Just back from a quick trip to my favorite East Coast city (yes, I love New York but Boston is my home). The weather was spectacular – perfect for enjoying Boston’s glorious Public Garden, established in 1837 as the first public botanical garden in the United States.
The Swan Boats were launched forty years later with foot propelled pontoon boats – the founding family still operates the enormously popular attraction.
Robert McLoskey’s Make Way for Ducklings (1941) tells the tale of Mrs. Mallard seeking a safe home for her family and finds it on an island in the Public Garden. It won the Caldecott Medal in 1942 and has been in continuous print, with over two million copies sold. Tourists and residents of all ages “flock” to these statues (there was a long line for photos and selfies taken while sitting on Mrs. Mallard).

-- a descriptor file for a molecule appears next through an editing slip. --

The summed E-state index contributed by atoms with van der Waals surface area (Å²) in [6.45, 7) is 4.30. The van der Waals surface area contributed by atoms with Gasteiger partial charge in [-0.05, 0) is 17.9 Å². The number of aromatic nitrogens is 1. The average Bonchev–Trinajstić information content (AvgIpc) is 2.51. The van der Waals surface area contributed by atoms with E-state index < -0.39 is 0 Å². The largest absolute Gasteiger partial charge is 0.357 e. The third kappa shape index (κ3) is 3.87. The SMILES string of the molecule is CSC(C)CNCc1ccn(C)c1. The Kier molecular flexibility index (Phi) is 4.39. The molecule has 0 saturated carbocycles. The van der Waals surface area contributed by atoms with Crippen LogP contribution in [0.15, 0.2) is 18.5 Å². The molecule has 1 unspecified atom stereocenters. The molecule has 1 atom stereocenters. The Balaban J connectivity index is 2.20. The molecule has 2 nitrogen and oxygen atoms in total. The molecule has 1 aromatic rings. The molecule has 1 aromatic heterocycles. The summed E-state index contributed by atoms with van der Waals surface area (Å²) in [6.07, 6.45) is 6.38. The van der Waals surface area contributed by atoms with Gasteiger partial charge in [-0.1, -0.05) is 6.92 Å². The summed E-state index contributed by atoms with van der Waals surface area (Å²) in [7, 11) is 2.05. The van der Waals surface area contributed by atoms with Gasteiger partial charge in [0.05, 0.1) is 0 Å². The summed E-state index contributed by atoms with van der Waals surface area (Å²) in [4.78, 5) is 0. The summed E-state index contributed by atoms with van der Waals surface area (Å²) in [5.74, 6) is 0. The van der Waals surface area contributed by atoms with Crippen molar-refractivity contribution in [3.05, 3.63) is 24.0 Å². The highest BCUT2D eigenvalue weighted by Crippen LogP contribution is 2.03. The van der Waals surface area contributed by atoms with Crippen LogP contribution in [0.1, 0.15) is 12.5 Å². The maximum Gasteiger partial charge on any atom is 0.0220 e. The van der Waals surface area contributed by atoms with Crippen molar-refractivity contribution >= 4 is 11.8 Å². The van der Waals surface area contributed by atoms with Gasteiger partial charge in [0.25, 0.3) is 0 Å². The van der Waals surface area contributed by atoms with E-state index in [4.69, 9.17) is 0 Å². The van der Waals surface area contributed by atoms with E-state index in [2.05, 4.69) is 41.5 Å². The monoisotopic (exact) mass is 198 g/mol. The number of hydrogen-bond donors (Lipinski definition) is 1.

Other creatures enchant visitors, too. Hard to believe they were ever a rarity, but a “handful” of gray squirrels were introduced to Boston Common (adjacent to the Public Garden) in 1855. This pair was enjoying the beautiful day playing on a Belgian Elm (all the trees are tagged).
The gardens span 24 acres and are equally beautiful in every season. Be sure to visit them if you have the opportunity.